Reel Critics: 'Apes' gets boost from technology

"Rise of the Planet of the Apes" in 2011 gave the old franchise a much-needed upgrade and a major shot of adrenaline. The motion-capture technology used in the new "Dawn of the Planet of the Apes" takes the project to whole new level. It renders believable the physical actions, emotions and character traits of imaginary screen apes.

Director Matt Reeves makes the most of this special-effects expertise. He also presents an intriguing story of the clash of two evolving civilizations. He focuses on the interaction between the growing tribe of intelligent primates and a desperate group of humans who survived a killer epidemic.

The first hour of this film is noteworthy for its compelling account of their initial hopeful contact. Andy Serkis deserves major credit for his CGI portrayal of Caesar, the noble leader of the tribe. Things go wrong when violence-prone humans and angry apes take matters into their own hands.

The personal flaws and bad political decisions could come from a Shakespeare play. The last hour morphs into a series of mega battle scenes that overwhelm the thoughtful premise. But that's what summer action blockbusters usually do.

—John Depko


'Begin Again' or do over?

Keira Knightley has a face the camera loves. Never mind that it has only has three expressions: wistful, tearful and obstinate. Beauty has its privileges.

In "Begin Again," her looks (and singing!) now have the power to transform lives. As she plucks a wistful ballad from her guitar, a fading record executive (Mark Ruffalo) is transfixed by her music. There's a nifty moment when he imagines instruments accompanying her, making the song and his soul come alive for the next 90 minutes.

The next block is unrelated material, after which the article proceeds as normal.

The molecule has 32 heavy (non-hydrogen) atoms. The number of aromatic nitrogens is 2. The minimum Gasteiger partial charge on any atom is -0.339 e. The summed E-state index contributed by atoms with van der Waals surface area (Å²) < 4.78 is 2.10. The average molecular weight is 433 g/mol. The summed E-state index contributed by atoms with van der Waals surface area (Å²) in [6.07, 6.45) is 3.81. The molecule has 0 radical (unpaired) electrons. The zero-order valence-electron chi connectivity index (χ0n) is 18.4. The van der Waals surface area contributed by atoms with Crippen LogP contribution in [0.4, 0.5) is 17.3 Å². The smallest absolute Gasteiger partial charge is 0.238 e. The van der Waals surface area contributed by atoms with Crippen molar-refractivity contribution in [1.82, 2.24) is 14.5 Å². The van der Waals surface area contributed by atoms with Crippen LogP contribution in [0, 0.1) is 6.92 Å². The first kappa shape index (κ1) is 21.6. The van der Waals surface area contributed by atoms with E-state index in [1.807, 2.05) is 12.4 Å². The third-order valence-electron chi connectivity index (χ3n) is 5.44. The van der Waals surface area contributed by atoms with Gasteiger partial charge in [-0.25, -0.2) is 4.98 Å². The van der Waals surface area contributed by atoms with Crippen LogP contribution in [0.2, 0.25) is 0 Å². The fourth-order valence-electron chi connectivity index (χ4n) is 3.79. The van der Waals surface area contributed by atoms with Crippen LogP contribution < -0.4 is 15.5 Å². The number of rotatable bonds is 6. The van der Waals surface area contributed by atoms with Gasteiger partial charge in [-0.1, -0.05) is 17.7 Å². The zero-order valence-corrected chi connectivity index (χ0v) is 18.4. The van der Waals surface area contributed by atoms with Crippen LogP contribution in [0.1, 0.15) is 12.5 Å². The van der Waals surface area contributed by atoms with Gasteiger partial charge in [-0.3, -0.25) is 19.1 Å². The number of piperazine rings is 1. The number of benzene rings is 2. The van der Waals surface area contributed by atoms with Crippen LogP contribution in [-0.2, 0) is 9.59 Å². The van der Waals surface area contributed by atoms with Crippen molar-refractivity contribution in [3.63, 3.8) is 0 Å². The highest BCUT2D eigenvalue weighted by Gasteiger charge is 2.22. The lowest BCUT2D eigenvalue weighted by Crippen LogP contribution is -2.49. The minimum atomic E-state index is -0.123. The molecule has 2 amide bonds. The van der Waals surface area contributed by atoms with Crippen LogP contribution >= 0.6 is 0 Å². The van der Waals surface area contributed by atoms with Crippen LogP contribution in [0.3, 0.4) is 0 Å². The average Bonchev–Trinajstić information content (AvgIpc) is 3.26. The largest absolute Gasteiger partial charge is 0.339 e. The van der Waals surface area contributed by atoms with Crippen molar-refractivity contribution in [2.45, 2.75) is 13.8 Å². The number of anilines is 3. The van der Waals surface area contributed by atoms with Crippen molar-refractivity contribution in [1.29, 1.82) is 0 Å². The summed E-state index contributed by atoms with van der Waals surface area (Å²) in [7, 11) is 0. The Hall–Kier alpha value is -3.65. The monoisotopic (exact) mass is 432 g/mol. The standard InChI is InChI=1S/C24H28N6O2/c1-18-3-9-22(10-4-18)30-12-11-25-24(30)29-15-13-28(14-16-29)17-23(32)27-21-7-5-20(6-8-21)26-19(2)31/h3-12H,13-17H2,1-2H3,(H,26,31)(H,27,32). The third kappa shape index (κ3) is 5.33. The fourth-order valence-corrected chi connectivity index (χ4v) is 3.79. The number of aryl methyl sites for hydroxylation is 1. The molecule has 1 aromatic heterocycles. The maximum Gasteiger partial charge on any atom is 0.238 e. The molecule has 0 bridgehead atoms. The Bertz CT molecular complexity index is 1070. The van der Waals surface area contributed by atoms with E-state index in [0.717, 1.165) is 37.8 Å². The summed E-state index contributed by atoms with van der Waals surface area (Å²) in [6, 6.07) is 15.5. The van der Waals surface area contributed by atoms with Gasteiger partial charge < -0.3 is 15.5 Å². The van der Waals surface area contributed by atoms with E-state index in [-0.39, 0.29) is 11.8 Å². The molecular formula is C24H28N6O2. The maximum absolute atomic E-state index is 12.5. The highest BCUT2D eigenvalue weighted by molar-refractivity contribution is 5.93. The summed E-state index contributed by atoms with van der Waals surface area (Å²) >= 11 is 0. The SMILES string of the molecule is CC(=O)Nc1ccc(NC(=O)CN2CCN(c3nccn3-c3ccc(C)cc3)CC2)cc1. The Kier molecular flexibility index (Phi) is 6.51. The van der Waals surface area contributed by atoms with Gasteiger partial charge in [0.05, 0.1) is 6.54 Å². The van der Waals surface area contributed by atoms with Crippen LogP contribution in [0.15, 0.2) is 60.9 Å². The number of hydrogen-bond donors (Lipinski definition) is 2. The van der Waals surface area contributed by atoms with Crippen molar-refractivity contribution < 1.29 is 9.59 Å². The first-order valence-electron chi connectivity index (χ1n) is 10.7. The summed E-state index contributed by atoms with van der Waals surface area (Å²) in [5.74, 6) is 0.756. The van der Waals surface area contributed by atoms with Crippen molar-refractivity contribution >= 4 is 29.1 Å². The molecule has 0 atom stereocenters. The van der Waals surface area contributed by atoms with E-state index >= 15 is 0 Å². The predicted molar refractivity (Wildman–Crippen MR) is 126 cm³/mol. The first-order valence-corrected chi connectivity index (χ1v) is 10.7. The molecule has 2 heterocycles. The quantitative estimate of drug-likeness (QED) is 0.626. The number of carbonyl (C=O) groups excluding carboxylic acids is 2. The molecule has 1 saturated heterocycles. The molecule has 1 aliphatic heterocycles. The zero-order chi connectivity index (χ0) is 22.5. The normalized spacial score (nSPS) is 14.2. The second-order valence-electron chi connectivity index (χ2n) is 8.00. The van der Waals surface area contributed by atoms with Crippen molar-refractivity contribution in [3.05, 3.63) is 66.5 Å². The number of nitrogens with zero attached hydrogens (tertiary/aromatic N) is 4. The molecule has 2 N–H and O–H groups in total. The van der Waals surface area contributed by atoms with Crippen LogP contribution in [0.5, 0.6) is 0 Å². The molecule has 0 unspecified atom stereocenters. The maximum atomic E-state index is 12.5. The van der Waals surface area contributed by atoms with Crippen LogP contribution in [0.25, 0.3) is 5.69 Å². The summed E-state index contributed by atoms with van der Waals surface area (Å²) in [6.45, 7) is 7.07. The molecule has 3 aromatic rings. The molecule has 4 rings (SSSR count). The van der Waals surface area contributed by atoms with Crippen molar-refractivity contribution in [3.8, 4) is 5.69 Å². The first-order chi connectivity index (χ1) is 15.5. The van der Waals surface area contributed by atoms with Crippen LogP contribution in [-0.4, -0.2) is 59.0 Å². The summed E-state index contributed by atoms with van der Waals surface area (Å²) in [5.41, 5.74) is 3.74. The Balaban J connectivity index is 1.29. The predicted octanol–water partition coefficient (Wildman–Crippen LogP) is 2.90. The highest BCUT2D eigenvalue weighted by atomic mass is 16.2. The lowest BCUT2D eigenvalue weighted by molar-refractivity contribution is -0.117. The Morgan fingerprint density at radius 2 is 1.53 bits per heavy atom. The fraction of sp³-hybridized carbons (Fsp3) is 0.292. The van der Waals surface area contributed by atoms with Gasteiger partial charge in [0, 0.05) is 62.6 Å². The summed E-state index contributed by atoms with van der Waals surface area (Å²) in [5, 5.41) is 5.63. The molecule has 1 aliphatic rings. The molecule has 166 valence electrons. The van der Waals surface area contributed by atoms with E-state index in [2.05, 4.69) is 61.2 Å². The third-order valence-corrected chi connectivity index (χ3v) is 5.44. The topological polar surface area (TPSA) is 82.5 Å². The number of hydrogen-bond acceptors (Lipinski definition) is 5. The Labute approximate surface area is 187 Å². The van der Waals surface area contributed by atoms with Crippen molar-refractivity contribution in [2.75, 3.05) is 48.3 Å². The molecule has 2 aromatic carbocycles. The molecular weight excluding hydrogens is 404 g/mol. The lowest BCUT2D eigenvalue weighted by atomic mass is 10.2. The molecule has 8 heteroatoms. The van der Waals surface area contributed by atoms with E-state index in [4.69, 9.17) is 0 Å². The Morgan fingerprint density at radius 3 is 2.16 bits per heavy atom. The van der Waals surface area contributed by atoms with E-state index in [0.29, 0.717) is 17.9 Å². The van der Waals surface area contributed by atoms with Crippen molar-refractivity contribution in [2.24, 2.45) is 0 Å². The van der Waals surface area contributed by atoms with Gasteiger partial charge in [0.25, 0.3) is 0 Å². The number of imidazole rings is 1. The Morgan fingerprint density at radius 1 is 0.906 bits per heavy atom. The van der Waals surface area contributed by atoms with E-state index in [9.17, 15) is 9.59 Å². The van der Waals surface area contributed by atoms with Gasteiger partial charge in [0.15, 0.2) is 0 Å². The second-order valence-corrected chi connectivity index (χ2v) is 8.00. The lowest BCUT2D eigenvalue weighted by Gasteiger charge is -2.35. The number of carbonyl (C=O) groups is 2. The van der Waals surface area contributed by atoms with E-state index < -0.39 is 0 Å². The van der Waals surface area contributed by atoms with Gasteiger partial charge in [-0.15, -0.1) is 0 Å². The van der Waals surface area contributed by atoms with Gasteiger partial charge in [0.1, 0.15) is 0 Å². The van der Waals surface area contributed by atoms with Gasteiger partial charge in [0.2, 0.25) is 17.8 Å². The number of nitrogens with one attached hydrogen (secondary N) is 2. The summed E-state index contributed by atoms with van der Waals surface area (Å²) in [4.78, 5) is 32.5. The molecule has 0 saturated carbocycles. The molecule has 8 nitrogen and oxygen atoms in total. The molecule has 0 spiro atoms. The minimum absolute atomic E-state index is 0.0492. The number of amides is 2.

Ruffalo eventually persuades her to record an album. With no money, just the help of his friends, he cleverly turns New York City itself into a recording studio. The locations and musicians' energy are such that you wish the songs (and Knightley's voice) were more memorable.

Ever-talented Ruffalo is affecting as a drunken loser who finds redemption in her music. Catherine Keener and Hailee Steinfeld are also good as his estranged family. Singer Adam Levine (Maroon 5) plays the rising pop star who makes Knightley tearful.

Writer-director John Carney's previous film, "Once," is also about struggling musicians who sang original songs on the streets. Like that 2007 film, the two protagonists form a close bond through bittersweet experiences.

"Begin Again" does not bow to expectations of romance. That, and Ruffalo's performance, saved me from an obstinate desire to totally dislike this movie.

—Susanne Perez

JOHN DEPKO is a retired senior investigator for the Orange County public defender's office. He lives in Costa Mesa and works as a licensed private investigator. SUSANNE PEREZ lives in Costa Mesa and is an executive assistant for a company in Irvine.

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